Gateway Rail Project wins Regional Award of Distinction

On March 25th, the Tampa Bay Regional Planning Council awarded the Tampa Port Authority its 2012 Charles A. McIntosh, Jr. Award of Distinction for the Tampa Gateway Rail Terminal project.

The Gateway Rail Facility supports national and State of Florida renewable energy policies by promoting domestic ethanol production and reducing dependence on foreign energy sources. The facility will handle over 300 million gallons of inbound ethanol each year. According to the U.S. Department of Energy, ethanol emits approximately 19% less carbon dioxide (CO2) than gasoline. This facility will replace enough gasoline with ethanol to reduce CO2 emissions by 1.1 billion pounds during its first year of operation.

GatewayProject_grndbrkingDemand for ethanol is rising with long-term Florida population growth. Proposed Federal and state regulations are expected to raise the ethanol blend in gasoline from 10 to 15 percent also contributes to higher demand. The new facility will accommodate this demand by increasing ethanol handling capacity by fourfold at the Port of Tampa.

The terminal will initially handle at least one unit train per week with capacity for up to six per week if ethanol demand continues to increase in future years. From the Gateway Rail Facility, the pipeline distribution system at the terminal connects directly to a major regional pipeline network, eliminating inbound ethanol trucks. The flexible terminal can also export ethanol to ships, should the market need arise.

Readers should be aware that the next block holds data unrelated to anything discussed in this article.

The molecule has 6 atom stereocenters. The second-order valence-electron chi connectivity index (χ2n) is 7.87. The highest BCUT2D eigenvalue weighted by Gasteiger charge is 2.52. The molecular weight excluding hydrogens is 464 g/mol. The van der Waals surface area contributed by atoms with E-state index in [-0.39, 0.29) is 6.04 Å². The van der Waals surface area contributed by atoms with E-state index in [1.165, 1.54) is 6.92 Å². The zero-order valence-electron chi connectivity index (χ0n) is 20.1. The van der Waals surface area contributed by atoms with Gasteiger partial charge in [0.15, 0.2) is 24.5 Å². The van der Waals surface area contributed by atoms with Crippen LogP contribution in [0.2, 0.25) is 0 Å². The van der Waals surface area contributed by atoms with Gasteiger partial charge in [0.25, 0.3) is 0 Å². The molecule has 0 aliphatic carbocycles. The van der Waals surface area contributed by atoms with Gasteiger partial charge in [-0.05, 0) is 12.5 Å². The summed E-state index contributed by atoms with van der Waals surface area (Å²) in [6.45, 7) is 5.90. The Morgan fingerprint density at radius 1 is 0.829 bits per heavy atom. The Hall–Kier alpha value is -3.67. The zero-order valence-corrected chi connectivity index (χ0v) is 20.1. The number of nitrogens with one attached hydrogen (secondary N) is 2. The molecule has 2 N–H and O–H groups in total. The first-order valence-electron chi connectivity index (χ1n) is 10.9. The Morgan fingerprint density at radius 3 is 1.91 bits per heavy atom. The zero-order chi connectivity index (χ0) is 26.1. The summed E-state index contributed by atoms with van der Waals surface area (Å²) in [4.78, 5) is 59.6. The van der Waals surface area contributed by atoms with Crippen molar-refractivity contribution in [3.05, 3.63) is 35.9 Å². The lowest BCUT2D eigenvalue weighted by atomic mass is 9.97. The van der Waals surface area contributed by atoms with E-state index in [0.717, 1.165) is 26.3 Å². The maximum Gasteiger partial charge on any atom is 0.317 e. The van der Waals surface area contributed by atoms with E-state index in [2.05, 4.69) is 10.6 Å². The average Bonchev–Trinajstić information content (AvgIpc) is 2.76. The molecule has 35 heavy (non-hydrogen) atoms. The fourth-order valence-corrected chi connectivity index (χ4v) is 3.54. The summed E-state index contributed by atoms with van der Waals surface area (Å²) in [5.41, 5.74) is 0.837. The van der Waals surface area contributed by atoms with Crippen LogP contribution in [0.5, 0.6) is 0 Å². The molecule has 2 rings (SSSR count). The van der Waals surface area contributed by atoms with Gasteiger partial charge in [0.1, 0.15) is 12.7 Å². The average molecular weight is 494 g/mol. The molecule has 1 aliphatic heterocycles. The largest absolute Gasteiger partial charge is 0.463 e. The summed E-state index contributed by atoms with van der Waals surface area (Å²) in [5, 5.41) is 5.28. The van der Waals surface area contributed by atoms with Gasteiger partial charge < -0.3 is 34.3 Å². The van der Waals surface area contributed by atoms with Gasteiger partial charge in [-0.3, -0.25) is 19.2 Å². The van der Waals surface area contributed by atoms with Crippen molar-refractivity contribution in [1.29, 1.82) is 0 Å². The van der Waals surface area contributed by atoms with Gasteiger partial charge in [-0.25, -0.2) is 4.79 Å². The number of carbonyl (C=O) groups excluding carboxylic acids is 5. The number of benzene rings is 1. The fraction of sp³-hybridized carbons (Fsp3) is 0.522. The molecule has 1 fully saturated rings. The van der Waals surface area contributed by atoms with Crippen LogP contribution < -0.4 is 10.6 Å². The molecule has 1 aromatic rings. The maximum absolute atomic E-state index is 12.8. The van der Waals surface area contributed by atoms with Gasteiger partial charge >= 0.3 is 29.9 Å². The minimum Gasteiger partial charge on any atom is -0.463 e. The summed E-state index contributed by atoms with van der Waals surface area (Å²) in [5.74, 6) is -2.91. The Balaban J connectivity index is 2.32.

This project is the first U.S. port facility for ethanol-unit-train-to-pipeline distribution, as well as the first on-dock unit train capability at a Florida container port. In addition to ethanol, the terminal will be multi-modal in nature, enjoying the transfer of multiple cargoes from ship to rail.

The public-private partnership responsible for the project builds on previous collaboration by the Port Authority, Florida Department of Transportation, CSX and its subsidiary TRANSFLO and others during the two-year Master Plan development process. The partnership involves multiple modes – including pipeline – to enhance economic competitiveness of the region and of the national ethanol supply chain. Modal integration is critically important to the long-term success of this project, including its ability to reduce regional truck movements and provide the associated livability, environmental sustainability, and safety benefits.